A £770,000 PR campaign launched on Rosh Hashanah by an umbrella settler group has more than doubled the number of Israelis who visited West Bank settlements during the holidays, according to organisers.
Around 25,000 Israelis took part in tours and events at the settlements and nearby sites following an intensive three-week advertising campaign intended not just to boost tourism but to change mainstream attitudes towards the Jewish presence in the West Bank.
Run by the Public Relations Administration, itself established by settler representative body the Yesha council, the campaign ran under the slogan: Judea and Samaria, The Story of Every Jew. It consisted of 1,200 billboards, 200 advertisements on buses and heavy advertising on Israeli national radio as well as in the Hebrew printed and internet media.
The activities on offer included guided tours, visits to wineries and to archaeological sites.
Danny Dayan, chairman of the Yesha council, said the results were "a great success".
He said: "For 30 years now we avoided discussing the ideological dimension, the basic fact that Judea and Samaria is the centre of the Jewish essence. I vowed to change that."
In the biggest settler campaign since the anti-disengagement protests, the adverts presented children dressed in biblical costumes and referring to bible stories set in the West Bank.
"It's a campaign that talks about tradition, and not about religion - I too am not religious," explained PRA head Yakir Segev.
"We wanted to be pleasant and not divisive," he added, explaining that for many Israeli Jewish families, "the binding point of tradition is mainly around children".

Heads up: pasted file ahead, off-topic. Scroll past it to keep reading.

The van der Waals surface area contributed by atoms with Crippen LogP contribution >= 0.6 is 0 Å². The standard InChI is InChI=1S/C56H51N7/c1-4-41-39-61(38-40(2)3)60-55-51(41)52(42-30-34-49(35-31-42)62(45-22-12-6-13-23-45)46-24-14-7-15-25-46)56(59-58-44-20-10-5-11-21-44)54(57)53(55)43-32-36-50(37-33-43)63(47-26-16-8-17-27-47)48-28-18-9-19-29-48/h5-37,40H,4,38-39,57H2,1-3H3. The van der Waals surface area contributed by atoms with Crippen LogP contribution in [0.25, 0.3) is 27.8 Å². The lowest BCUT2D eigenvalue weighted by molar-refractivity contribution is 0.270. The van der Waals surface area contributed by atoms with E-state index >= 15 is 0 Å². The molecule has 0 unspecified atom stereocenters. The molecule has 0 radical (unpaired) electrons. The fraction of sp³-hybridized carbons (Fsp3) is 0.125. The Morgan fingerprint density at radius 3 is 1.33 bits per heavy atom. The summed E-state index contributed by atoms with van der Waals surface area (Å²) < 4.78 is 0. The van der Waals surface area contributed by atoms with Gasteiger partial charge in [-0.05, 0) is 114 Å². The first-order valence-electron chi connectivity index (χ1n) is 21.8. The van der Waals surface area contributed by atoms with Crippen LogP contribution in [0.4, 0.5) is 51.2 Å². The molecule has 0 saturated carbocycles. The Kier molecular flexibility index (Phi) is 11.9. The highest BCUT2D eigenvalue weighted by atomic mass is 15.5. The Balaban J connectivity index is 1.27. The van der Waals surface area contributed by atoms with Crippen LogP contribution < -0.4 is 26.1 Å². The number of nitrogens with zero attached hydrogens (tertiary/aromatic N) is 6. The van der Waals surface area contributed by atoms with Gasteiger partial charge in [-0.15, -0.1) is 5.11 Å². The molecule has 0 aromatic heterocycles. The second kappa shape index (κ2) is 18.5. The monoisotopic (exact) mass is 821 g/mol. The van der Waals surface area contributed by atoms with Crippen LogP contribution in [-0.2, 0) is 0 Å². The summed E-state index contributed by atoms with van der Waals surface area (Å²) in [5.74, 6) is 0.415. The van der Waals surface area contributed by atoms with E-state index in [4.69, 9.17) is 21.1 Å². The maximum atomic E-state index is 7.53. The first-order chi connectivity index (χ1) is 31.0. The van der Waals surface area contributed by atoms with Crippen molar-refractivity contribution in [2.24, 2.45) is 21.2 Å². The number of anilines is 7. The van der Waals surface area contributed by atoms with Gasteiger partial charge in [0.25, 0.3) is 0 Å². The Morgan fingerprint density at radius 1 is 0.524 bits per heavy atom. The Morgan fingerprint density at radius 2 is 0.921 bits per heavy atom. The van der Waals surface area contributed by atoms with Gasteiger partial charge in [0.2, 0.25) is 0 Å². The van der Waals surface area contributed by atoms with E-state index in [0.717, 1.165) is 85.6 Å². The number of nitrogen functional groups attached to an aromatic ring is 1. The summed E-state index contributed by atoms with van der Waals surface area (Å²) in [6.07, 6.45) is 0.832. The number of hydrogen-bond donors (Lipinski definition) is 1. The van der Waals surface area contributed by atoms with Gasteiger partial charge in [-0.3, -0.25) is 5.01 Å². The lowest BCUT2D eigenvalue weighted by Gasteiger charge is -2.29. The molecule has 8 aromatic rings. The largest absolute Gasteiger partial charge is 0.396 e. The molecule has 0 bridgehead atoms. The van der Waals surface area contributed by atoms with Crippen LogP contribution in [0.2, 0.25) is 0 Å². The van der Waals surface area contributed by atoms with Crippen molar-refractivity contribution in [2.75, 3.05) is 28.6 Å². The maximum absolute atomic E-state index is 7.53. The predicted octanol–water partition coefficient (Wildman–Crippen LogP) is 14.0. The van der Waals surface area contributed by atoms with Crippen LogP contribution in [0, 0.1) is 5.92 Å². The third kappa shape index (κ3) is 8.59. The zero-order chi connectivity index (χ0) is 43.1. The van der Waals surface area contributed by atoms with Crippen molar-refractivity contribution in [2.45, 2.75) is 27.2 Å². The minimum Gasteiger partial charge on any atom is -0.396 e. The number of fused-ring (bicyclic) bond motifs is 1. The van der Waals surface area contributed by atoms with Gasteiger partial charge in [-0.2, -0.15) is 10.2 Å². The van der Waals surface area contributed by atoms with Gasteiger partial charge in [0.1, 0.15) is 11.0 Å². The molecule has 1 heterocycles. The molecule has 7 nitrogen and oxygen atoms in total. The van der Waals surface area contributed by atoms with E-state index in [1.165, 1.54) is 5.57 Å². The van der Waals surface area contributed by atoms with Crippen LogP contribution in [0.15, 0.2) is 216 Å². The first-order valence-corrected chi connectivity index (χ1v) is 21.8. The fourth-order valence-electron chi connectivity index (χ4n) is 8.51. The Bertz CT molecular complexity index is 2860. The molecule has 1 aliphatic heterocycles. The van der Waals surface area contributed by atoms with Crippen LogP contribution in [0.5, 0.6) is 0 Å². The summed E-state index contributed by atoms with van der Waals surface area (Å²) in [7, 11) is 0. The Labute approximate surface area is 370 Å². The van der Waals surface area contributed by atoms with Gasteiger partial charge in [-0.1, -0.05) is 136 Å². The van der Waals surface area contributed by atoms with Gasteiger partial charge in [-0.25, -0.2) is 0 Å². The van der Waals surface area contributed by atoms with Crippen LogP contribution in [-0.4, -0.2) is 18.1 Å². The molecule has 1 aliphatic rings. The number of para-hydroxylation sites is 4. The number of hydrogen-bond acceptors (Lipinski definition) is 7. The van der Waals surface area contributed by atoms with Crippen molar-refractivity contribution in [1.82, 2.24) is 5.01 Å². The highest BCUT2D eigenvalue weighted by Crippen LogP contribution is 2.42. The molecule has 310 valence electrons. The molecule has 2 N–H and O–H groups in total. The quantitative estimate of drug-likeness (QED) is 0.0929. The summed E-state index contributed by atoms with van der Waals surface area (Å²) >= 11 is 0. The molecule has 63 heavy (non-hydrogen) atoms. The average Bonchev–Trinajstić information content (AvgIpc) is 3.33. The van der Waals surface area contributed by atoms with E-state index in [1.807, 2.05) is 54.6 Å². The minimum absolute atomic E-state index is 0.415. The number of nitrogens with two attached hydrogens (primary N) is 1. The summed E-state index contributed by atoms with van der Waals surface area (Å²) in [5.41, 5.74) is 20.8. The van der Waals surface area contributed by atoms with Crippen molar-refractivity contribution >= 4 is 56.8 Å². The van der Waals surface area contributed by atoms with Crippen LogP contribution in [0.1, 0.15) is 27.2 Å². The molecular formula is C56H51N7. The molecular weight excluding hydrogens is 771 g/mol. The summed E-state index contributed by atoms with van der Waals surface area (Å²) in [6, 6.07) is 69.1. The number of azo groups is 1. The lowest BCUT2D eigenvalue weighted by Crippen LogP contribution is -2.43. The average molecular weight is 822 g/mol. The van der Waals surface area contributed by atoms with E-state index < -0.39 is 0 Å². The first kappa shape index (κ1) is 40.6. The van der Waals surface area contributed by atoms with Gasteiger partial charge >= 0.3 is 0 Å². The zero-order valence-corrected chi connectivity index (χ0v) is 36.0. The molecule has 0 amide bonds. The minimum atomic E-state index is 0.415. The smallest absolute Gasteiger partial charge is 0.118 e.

In Susia, south of Hebron, activities included tours in 4x4 vehicles around ancient Susia, an audio-visual presentation, creative activities for children and guided hikes.
"This year about 10 per cent of the visitors were secular, whereas secular people usually make up only two per cent of the holiday events," said Nadav Avramov, Susia's director of education.
Mr Segev noted that among the settlers, the new campaign had brought a great sense of relief. "For 30 years they were not able to talk abut their ideals, because somebody thought that the public would not understand it, or that it was the wrong thing to do, tactically," he said.
"No one lives in [the West Bank settlement of] Eli to prevent missiles reaching Tel Aviv, but rather because it a part of Eretz Yisrael."
Mr Dayan was more careful about predicting the initiative's long-term success. "It's only the beginning and nobody is deluding himself that one campaign will do the job. But it looks encouraging."
However, the response was not entirely positive. Viral emails circulated in response to the campaign showed spoof adverts featuring images of the abuse of Palestinians - including a photo showing alleged settler abuse near Susia - in place of the smiling pictures of children dressed as biblical characters.
Elsewhere, billboard posters were vandalised with anti-occupation graffiti.
And left-wing groups were also critical of the initiative. "I would have been surprised if following the huge amount of money that was invested in the campaign, the settlers would not have succeeded in bringing more visitors to the West Bank," said Yariv Oppenheimer, the head of Peace Now.
"But I don't feel that any great breakthrough in public opinion was achieved."
Mr Oppenheimer, who received death threats in Tel Aviv earlier this week, noted that "the campaign tries to present the settlers' pleasant side, and it's a shame that its initiators were not able to deal with these severe domestic problems they have."